Heimann(1959/60) Counter-transference 反移情
作者: Heimann / 3856次阅读 时间: 2016年5月20日
来源: 陈明 译 标签: Heimann 反移情 海曼 移情
Counter-transference (1959/60)反移情

This paper was presented in a symposium on ‘Countertransference’ held by the Medical Section of the British Psychological Society, London, 1959. The contributions from Freudian and Jungian analysts were published in the British journal of Medical Psychology 33 (9) (1960).
本文在伦敦1959年英国心理学会医学部举办的“反移情”研讨会中公布。来自弗洛伊德学派和荣格学派的分析师为这篇文章做出了贡献,本文发表在英国医学心理学期刊33 (9) (1960).

I gladly accepted the invitation to partake in this symposium, and I think that the memory of the earlier occasion on which Dr Fordham and I exchanged views had its positive share in this readiness.


In addition, I welcomed the opportunity for thinking again about a problem that so fundamentally enters into our daily work and for revising my earlier paper on countertransference to which Dr Fordham has referred, comparing my views expressed then (Heimann 1950) with my present views and those of other workers. I like to think that my paper did stimulate discussion. A number of papers have appeared afterwards making important contributions.

另外,我欢迎再次思考日常生活中的根本问题,并修改Fordham博士提到的我之前的关于反移情的文章,比较我当时的观点(Heimann 1950)和我现在以及其他人的观点。我想,我的文章促进了讨论。随后出现的一些论文做出了重要的贡献。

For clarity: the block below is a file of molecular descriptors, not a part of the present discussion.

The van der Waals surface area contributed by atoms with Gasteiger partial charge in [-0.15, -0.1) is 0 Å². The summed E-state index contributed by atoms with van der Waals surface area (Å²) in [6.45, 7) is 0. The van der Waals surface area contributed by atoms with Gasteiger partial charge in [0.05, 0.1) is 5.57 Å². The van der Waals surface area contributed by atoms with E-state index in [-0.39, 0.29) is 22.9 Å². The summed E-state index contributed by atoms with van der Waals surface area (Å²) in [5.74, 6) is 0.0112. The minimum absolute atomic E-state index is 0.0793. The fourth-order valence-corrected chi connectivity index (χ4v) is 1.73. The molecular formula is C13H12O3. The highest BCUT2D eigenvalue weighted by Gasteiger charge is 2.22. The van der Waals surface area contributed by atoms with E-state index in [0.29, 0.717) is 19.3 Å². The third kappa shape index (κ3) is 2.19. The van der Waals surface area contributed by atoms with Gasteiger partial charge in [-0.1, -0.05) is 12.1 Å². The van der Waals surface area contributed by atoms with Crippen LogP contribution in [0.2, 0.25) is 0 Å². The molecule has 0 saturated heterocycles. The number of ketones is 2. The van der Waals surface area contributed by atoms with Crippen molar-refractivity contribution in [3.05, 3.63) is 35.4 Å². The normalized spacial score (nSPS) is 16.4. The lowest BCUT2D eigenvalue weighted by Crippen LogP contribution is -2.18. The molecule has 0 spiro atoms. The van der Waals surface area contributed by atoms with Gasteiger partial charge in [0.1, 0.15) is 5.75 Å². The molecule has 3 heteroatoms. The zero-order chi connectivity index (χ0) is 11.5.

My short paper was prompted by a number of observations which led me to pay much attention to counter-transference problems.


In supervision I could see how many candidates, misunderstanding Freud’s recommendations (Freud 1910–19) and particularly his comparing the analyst’s attitude with that of the surgeon, endeavoured to become inhuman. They were so frightened and guilty when emotions towards their patients came up, that they warded them off by repression and various denial techniques, to the detriment of their work. But it was not only that they lost sensitivity in the perception of events in the analytic situation, because they were so preoccupied and in a fight with themselves; they also used defences against the patient, by taking flight into theory or the patient’s remote past, and presenting clever intellectual interpretations. Further, they tended to overlook or omit comments on the positive transference with its attendant sexual fantasies, and to select arbitrarily elements of the negative transference, because they then felt safer in reaching the goal of ‘cool detachedness’. That much of the hostility on which they focused was the patient’s reaction to being rejected and misunderstood, escaped them.